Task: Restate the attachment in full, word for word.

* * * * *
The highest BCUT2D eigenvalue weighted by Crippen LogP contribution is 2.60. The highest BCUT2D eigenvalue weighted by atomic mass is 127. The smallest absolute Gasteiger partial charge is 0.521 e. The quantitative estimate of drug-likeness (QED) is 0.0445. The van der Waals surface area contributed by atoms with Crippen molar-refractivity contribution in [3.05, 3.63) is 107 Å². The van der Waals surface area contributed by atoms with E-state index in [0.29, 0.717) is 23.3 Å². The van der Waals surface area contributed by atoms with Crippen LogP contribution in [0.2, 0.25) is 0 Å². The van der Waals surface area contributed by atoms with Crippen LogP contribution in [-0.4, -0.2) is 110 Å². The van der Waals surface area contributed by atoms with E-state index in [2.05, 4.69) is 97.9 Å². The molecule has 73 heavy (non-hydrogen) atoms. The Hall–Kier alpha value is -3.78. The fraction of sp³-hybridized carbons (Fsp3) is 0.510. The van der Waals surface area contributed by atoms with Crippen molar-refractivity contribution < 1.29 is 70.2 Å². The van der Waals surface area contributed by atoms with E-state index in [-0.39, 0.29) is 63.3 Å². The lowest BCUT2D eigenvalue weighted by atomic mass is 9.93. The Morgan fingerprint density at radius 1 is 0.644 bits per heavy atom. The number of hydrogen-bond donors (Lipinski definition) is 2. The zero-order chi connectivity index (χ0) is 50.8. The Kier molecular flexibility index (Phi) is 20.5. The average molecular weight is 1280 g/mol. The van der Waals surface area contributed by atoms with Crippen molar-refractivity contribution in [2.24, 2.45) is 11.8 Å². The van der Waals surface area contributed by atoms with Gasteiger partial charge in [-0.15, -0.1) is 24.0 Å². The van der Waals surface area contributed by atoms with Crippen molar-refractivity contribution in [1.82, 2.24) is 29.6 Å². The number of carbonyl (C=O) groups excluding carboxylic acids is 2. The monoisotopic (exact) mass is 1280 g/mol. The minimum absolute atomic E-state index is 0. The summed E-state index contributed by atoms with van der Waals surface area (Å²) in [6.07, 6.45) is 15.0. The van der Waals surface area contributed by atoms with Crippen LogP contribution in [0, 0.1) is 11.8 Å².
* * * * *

The highest BCUT2D eigenvalue weighted by Crippen LogP contribution is 2.60. The highest BCUT2D eigenvalue weighted by atomic mass is 127. The smallest absolute Gasteiger partial charge is 0.521 e. The quantitative estimate of drug-likeness (QED) is 0.0445. The van der Waals surface area contributed by atoms with Crippen molar-refractivity contribution in [3.05, 3.63) is 107 Å². The van der Waals surface area contributed by atoms with E-state index in [0.29, 0.717) is 23.3 Å². The van der Waals surface area contributed by atoms with Crippen LogP contribution in [0.2, 0.25) is 0 Å². The van der Waals surface area contributed by atoms with Crippen LogP contribution in [-0.4, -0.2) is 110 Å². The van der Waals surface area contributed by atoms with E-state index in [2.05, 4.69) is 97.9 Å². The molecule has 73 heavy (non-hydrogen) atoms. The Hall–Kier alpha value is -3.78. The fraction of sp³-hybridized carbons (Fsp3) is 0.510. The van der Waals surface area contributed by atoms with Crippen molar-refractivity contribution < 1.29 is 70.2 Å². The van der Waals surface area contributed by atoms with E-state index in [-0.39, 0.29) is 63.3 Å². The lowest BCUT2D eigenvalue weighted by atomic mass is 9.93. The Morgan fingerprint density at radius 1 is 0.644 bits per heavy atom. The number of hydrogen-bond donors (Lipinski definition) is 2. The zero-order chi connectivity index (χ0) is 50.8. The Kier molecular flexibility index (Phi) is 20.5. The average molecular weight is 1280 g/mol. The van der Waals surface area contributed by atoms with Crippen molar-refractivity contribution in [2.24, 2.45) is 11.8 Å². The van der Waals surface area contributed by atoms with Gasteiger partial charge in [-0.15, -0.1) is 24.0 Å². The van der Waals surface area contributed by atoms with Crippen molar-refractivity contribution in [1.82, 2.24) is 29.6 Å². The number of carbonyl (C=O) groups excluding carboxylic acids is 2. The monoisotopic (exact) mass is 1280 g/mol. The minimum absolute atomic E-state index is 0. The summed E-state index contributed by atoms with van der Waals surface area (Å²) in [6.07, 6.45) is 15.0. The van der Waals surface area contributed by atoms with Crippen LogP contribution in [0, 0.1) is 11.8 Å².